TC TO LADY ASHBURTON; 11 December 1851; DOI: 10.1215/lt-18511211-TC-LA-01; CL 26: 265-266
TC TO LADY ASHBURTON
Chelsea, 11 decr, 1851—
Dear Lady,—On Monday morning there was some tradition of a Letter from you, but no Letter came; none came on Tuesday, nor on Wednesday either,—at least not till night, being “accidentally delaid” (some Postman said),—and, in the interim, little Fleming,1 in Piccadilly, had told me you were “ill and confined to your room these two days”; so that the Letter itself, when I found it on returning home, was rather a relief to me on that head. But surely yr general bulletin of health, coupled with my Wife's of this morning, is rather a sorry one. All ill at once, days [of]2 sore-throat, day of headache, poor Lady Sandwich also ill: three “unprotected females” decidedly in no good way!— However, we shall see with our own eyes the day after tomorrow; we will hope much may have improved before that time. I have written to Lord A. to give me warning of his hour; which I will conform to;—and if anything go wrong on Saturday, I hope it will be his blame and not mine; punctual and correct in all things as I mean to shew myself!—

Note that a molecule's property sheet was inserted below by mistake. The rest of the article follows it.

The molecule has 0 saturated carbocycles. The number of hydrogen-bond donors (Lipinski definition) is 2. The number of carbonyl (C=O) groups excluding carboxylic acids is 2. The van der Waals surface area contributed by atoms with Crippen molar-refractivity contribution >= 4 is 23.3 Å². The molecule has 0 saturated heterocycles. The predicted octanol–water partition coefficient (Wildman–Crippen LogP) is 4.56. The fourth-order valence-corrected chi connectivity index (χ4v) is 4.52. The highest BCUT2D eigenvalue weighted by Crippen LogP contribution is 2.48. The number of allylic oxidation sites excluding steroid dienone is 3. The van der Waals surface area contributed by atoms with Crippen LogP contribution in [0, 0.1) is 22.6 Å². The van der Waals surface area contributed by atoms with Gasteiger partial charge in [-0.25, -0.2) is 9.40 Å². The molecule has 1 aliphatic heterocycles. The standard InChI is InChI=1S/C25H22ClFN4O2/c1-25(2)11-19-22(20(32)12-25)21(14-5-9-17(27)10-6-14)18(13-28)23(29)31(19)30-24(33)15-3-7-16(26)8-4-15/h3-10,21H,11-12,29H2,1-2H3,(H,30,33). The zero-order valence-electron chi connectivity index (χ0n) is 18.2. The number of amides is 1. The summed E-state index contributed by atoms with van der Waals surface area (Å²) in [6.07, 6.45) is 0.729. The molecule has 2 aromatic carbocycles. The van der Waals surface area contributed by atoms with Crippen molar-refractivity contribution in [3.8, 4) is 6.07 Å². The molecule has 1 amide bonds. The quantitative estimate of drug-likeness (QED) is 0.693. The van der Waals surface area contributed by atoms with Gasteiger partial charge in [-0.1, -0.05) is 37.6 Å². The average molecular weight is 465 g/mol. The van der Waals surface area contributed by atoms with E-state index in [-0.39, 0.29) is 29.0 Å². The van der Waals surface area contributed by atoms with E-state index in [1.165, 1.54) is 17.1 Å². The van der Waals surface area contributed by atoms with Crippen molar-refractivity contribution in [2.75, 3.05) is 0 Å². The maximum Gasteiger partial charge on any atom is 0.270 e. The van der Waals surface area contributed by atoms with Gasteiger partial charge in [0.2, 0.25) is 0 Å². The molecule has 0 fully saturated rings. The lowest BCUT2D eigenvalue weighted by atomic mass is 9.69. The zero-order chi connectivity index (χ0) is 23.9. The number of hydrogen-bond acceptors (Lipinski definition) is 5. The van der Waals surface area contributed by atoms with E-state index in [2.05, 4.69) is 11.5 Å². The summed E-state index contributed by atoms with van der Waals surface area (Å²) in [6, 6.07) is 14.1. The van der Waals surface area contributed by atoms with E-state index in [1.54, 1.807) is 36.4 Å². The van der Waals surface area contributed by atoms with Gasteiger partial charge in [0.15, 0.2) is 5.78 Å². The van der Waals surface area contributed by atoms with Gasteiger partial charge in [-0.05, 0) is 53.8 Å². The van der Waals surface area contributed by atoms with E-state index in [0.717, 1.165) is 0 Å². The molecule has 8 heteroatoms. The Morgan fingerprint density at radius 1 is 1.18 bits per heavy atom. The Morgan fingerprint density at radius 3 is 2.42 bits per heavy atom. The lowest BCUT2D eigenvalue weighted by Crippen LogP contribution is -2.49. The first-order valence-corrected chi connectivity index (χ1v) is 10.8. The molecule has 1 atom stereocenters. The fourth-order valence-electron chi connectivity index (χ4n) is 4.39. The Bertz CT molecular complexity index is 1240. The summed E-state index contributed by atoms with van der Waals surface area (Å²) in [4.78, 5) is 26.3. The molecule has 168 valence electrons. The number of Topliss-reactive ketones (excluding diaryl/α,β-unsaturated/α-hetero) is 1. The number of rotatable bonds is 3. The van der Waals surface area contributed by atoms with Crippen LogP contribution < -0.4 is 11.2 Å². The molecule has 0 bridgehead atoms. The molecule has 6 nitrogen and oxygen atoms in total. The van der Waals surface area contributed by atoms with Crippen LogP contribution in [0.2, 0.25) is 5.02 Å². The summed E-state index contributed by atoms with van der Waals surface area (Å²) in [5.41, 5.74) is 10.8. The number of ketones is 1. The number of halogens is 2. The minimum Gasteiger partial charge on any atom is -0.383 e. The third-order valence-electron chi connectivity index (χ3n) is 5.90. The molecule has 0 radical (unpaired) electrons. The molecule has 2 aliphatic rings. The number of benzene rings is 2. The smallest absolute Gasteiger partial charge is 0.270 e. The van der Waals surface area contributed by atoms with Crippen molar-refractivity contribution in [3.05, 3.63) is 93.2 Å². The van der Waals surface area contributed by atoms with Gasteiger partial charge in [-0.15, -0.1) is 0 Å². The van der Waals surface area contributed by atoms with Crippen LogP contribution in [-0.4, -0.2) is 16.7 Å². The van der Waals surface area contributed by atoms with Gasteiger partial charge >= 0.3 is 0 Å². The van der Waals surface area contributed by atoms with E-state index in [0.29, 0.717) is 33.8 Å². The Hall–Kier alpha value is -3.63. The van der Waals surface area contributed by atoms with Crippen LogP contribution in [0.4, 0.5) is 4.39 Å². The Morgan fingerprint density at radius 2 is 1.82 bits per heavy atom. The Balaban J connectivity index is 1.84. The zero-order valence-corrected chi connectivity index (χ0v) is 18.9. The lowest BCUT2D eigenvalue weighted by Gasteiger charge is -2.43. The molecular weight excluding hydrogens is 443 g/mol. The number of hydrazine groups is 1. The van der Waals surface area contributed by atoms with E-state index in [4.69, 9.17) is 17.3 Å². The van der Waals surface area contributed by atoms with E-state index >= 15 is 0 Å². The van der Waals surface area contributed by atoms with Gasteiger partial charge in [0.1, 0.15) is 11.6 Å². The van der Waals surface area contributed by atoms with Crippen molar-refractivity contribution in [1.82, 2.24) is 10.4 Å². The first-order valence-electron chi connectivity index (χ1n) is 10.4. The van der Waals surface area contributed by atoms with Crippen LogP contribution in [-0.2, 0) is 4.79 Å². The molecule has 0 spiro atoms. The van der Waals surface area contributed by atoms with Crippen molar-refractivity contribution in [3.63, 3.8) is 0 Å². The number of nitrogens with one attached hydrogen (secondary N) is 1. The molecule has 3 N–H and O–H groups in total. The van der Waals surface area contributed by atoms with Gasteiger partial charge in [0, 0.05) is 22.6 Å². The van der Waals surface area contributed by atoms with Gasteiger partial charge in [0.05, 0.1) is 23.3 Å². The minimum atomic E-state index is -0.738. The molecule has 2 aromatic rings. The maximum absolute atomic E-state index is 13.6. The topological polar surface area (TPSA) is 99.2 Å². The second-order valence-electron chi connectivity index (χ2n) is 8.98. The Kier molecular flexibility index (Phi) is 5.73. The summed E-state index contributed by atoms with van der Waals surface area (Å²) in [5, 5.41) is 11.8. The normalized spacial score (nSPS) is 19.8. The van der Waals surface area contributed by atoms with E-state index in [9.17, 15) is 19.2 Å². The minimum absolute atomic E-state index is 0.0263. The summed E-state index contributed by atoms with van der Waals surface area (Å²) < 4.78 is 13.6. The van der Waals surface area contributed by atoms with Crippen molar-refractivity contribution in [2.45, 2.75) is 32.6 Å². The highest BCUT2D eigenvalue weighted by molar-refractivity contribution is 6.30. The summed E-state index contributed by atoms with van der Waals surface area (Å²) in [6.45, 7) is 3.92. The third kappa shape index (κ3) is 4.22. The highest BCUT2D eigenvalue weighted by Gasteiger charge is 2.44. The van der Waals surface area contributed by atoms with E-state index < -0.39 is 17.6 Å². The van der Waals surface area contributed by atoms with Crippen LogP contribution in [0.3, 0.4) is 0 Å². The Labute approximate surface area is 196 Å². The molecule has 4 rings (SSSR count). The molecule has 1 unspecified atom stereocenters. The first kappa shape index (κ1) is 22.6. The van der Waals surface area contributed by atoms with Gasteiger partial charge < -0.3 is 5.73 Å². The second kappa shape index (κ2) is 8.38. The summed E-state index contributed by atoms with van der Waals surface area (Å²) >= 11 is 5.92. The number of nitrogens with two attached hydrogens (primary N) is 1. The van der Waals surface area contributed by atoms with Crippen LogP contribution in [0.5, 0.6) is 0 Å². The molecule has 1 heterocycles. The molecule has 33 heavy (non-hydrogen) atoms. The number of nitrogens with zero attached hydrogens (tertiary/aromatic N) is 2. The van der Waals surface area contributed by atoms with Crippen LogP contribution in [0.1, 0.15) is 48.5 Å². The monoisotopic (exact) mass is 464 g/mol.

Macaire has not made his appearance; nor perhaps will, after my former message at Greek Street: but if he do, I shall be ready for him. The unfortunate creature seems to be very clearly, if not a swindler (which I do not think), a lazy vagabond lout who has got into the way of living by beggary; in which course there is not the least reason why you should aid or confirm him: let him take her Majesty's bounty, and apply to the drill-serjeant since he cannot guide his own steps better! Such “pathos,” unattended by proper veritable exertion, on the part of a stout young fellow, a yard across the shoulders, and weighing sixteen stone avoirdupois, is not pretty but disgusting.
I have had ten days of a silence—equal to that of Jonah in the Whale's Belly; whh perhaps wasn't quite silent either! Oh my Lady, my Lady! Good be with you—till Saturday. Yours ever